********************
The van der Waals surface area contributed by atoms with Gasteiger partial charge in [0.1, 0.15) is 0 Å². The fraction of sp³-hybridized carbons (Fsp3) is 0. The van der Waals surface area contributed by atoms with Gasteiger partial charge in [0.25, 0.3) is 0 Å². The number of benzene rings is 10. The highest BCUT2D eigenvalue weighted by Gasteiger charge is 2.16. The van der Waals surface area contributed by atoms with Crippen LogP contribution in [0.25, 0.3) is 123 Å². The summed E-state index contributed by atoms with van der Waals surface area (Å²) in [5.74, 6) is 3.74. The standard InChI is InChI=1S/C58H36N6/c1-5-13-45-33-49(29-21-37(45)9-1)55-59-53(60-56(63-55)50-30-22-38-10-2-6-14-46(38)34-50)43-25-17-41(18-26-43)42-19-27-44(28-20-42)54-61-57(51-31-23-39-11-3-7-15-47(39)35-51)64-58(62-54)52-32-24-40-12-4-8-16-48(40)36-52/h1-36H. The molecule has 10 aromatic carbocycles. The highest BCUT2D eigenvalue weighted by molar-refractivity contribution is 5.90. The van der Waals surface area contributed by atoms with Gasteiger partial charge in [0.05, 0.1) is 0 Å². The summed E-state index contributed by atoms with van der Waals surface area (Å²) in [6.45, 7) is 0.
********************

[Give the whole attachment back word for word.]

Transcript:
The van der Waals surface area contributed by atoms with Gasteiger partial charge in [0.1, 0.15) is 0 Å². The fraction of sp³-hybridized carbons (Fsp3) is 0. The van der Waals surface area contributed by atoms with Gasteiger partial charge in [0.25, 0.3) is 0 Å². The number of benzene rings is 10. The highest BCUT2D eigenvalue weighted by Gasteiger charge is 2.16. The van der Waals surface area contributed by atoms with Crippen LogP contribution in [0.25, 0.3) is 123 Å². The summed E-state index contributed by atoms with van der Waals surface area (Å²) in [5.74, 6) is 3.74. The standard InChI is InChI=1S/C58H36N6/c1-5-13-45-33-49(29-21-37(45)9-1)55-59-53(60-56(63-55)50-30-22-38-10-2-6-14-46(38)34-50)43-25-17-41(18-26-43)42-19-27-44(28-20-42)54-61-57(51-31-23-39-11-3-7-15-47(39)35-51)64-58(62-54)52-32-24-40-12-4-8-16-48(40)36-52/h1-36H. The molecule has 10 aromatic carbocycles. The highest BCUT2D eigenvalue weighted by molar-refractivity contribution is 5.90. The van der Waals surface area contributed by atoms with Gasteiger partial charge in [0.05, 0.1) is 0 Å². The summed E-state index contributed by atoms with van der Waals surface area (Å²) in [6.45, 7) is 0.